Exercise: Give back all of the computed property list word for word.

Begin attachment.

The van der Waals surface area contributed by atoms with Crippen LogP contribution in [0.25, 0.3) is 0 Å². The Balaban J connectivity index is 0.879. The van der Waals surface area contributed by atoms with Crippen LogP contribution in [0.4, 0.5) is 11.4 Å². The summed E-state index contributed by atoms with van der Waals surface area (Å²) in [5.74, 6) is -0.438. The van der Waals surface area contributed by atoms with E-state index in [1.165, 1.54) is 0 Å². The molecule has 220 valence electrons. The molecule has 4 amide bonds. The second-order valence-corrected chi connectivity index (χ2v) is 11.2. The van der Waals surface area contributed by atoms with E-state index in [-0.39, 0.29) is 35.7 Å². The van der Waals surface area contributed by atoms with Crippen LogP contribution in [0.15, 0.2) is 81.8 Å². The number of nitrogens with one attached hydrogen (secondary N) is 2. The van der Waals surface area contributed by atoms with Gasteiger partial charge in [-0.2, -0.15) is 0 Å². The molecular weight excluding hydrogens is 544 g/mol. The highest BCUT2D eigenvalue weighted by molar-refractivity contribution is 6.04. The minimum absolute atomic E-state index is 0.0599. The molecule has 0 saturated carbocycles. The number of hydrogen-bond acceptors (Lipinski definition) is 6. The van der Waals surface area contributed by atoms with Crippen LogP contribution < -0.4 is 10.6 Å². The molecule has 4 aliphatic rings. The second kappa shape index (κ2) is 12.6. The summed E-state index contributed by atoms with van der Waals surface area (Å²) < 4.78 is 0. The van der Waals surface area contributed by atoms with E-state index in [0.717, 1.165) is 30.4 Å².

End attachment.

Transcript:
The van der Waals surface area contributed by atoms with Crippen LogP contribution in [0.25, 0.3) is 0 Å². The Balaban J connectivity index is 0.879. The van der Waals surface area contributed by atoms with Crippen LogP contribution in [0.4, 0.5) is 11.4 Å². The summed E-state index contributed by atoms with van der Waals surface area (Å²) in [5.74, 6) is -0.438. The van der Waals surface area contributed by atoms with E-state index in [1.165, 1.54) is 0 Å². The molecule has 220 valence electrons. The molecule has 4 amide bonds. The second-order valence-corrected chi connectivity index (χ2v) is 11.2. The van der Waals surface area contributed by atoms with E-state index in [-0.39, 0.29) is 35.7 Å². The van der Waals surface area contributed by atoms with Crippen LogP contribution in [0.15, 0.2) is 81.8 Å². The number of nitrogens with one attached hydrogen (secondary N) is 2. The van der Waals surface area contributed by atoms with Gasteiger partial charge in [-0.2, -0.15) is 0 Å². The molecular weight excluding hydrogens is 544 g/mol. The highest BCUT2D eigenvalue weighted by molar-refractivity contribution is 6.04. The minimum absolute atomic E-state index is 0.0599. The molecule has 0 saturated carbocycles. The number of hydrogen-bond acceptors (Lipinski definition) is 6. The van der Waals surface area contributed by atoms with Crippen LogP contribution < -0.4 is 10.6 Å². The molecule has 4 aliphatic rings. The second kappa shape index (κ2) is 12.6. The summed E-state index contributed by atoms with van der Waals surface area (Å²) < 4.78 is 0. The van der Waals surface area contributed by atoms with E-state index in [0.717, 1.165) is 30.4 Å².